AMC Networks said its $1 billion purchase of Liberty Global’s content arm, Chellomedia, further solidifies its commitment to international expansion.
The parent of cable channels AMC, IFC, WE tv and Sundance Channel, AMC Networks agreed to pay 750 million euros (about $1.035 billion) for Chellomedia, which has 48 movie, sports and entertainment channels that reach about 390 million viewers in 138 countries. The programmer also has joint ventures with various groups for another 20 channels.
The acquisition, expected to close in the first quarter of 2014, will likely significantly increase AMC Networks’ global presence, as well as distribution of its hit series such as AMC’s The Walking Dead.
In a research note, Morgan Stanley media analyst Ben Swinburne wrote that currently, AMC Networks distributes its shows internationally through third parties — for example, The Walking Dead is distributed outside of the U.S. by Fox. The Chellomedia acquisition could change that dynamic.
“To the extent AMC owns a show outright, or can show it is maximizing the value of a show to its partners and participants, AMC can distribute shows on the owned Chello platforms aimed at building long-term asset value,” Swinburne wrote.
Although AMC Networks is happy with its current Fox relationship, the deal solidifies the company’s desire to own its own programming, CEO Josh Sapan told analysts on a conference call discussing the transaction.
“We do think as we examine what to do with content over the long term, we will increase the bias we’ve had to own, which gives us the option to put the content where we choose,” Sapan said on the call. “This will have the effect of increasing our desire and preference to own, it will give us the option to determine the ultimate fate of future content.”
Some analysts worry that Chellomedia’s slowing growth — revenue was down 3.4% in 2012, to $514 million — could mean greater financial risk for AMC Networks. And the deal removes, at least temporarily, one of the bigger catalysts for AMC stock — the possibility it will be acquired.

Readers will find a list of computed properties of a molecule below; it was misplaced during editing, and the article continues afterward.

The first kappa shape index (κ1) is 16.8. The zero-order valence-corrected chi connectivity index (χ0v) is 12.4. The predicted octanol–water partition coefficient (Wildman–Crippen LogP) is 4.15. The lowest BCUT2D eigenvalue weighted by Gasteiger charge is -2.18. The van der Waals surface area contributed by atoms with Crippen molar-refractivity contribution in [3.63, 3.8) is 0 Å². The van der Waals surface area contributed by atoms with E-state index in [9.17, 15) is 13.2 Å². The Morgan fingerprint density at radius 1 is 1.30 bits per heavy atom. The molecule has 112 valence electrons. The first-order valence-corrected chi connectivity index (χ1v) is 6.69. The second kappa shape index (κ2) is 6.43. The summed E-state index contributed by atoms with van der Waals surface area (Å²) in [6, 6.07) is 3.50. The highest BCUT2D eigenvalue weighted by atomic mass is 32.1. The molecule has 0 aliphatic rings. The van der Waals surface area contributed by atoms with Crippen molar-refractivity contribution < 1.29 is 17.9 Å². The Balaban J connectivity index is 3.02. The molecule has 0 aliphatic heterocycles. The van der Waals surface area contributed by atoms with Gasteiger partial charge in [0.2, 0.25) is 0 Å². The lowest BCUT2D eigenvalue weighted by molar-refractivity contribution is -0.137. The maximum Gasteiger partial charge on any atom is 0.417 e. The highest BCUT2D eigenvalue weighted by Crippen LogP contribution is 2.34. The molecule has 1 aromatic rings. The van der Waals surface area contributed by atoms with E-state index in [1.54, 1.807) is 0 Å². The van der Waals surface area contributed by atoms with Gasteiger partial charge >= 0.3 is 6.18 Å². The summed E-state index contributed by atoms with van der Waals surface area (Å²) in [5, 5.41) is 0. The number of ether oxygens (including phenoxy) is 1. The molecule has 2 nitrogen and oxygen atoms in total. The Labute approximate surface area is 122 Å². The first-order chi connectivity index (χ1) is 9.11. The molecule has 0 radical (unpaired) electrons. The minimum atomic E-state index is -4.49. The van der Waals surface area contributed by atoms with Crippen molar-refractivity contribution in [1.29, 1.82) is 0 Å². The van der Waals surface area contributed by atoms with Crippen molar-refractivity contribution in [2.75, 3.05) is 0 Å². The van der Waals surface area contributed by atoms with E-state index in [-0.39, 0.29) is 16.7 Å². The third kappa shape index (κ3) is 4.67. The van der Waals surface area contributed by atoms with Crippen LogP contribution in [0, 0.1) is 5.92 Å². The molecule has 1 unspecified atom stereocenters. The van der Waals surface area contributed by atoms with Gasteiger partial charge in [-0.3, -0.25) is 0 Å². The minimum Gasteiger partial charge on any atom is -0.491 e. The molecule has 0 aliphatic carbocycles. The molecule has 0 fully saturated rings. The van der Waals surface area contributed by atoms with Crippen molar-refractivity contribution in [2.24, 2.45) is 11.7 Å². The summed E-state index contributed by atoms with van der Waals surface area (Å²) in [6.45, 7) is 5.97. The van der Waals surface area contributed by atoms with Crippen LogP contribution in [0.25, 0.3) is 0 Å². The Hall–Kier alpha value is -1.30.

Investors appeared to agree, driving AMC Networks shares down 1% (46 cents) to $69.90 per share after the deal was announced Oct. 28.
BTIG Research media analyst Rich Greenfield downgraded AMC to “neutral” after the deal, mainly because it at least delays a possible sale of the company.
In a research note issued earlier this year, Greenfield said he believed AMC Networks would be sold in 2013. And though he acknowledged the long-term benefit of the Chellomedia transaction, “not to mention making AMC [Networks] more attractive to buyers down the road if it can execute well on the acquisition and its new slate of domestic original programming,” Greenfield nevertheless slapped a neutral rating on the stock.
Chellomedia is a mix of sports, news, entertainment and movie channels with names like Odisseia (a documentary channel) and Canal Cocina (a Spanish cooking network). In addition, the programmer has joint ventures with CBS, A+E Networks and other networks for channels such as CBS Action, CBS Drama and Bio.
As part of the deal, Liberty will keep its Dutch premium channels — Film 1 and Sport 1.
DEAL FUEL FOR LIBERTY
The deal pumps an additional $1 billion into Liberty Global’s coffers, which it could use for share buybacks or other deals. The international cable giant already owns a 28% interest in Dutch cable company Ziggo and has expressed interest in owning more.
In addition, Belgian cable operator Telenet — of which LGI already owns almost 60% — could also be a target.
Either way, Pivotal Research Group principal and senior media & communications analyst Jeff Wlodarczak said the deal is a good one for Liberty Global.
“Selling your content assets at roughly 10 times EBITDA to buy cable assets and under 8 times — with synergies — is an intelligent move,” Wlodarczak said.
In a statement, Liberty Global CEO Mike Fries said the deal “simplifies our business and allows us to focus on our core markets and more strategic programming opportunities.”
AMC Networks’ $1 billion purchase of Chellomedia gives the programmer a global outlet for its content but reduces the likelihood it will be sold.
Chellomedia, Liberty Global’s content arm acquired by AMC Networks for $1 billion, at a glance:
Networks: Owns 48 networks in 14 countries in Latin America, Europe and Central Europe. Partners with CBS and A+E Networks on 20 channels including CBS Action, CBS Drama and Bio.
Combined Int’l Revenue: ISI Group estimates international revenue at AMC Networks could reach $550 million in 2014, as a result of the Chellomedia acquisition.
Combined Int’l Operating Cash Flow: ISI estimated international OCF at more than $110 million.
Source: Company reports, analysts estimates
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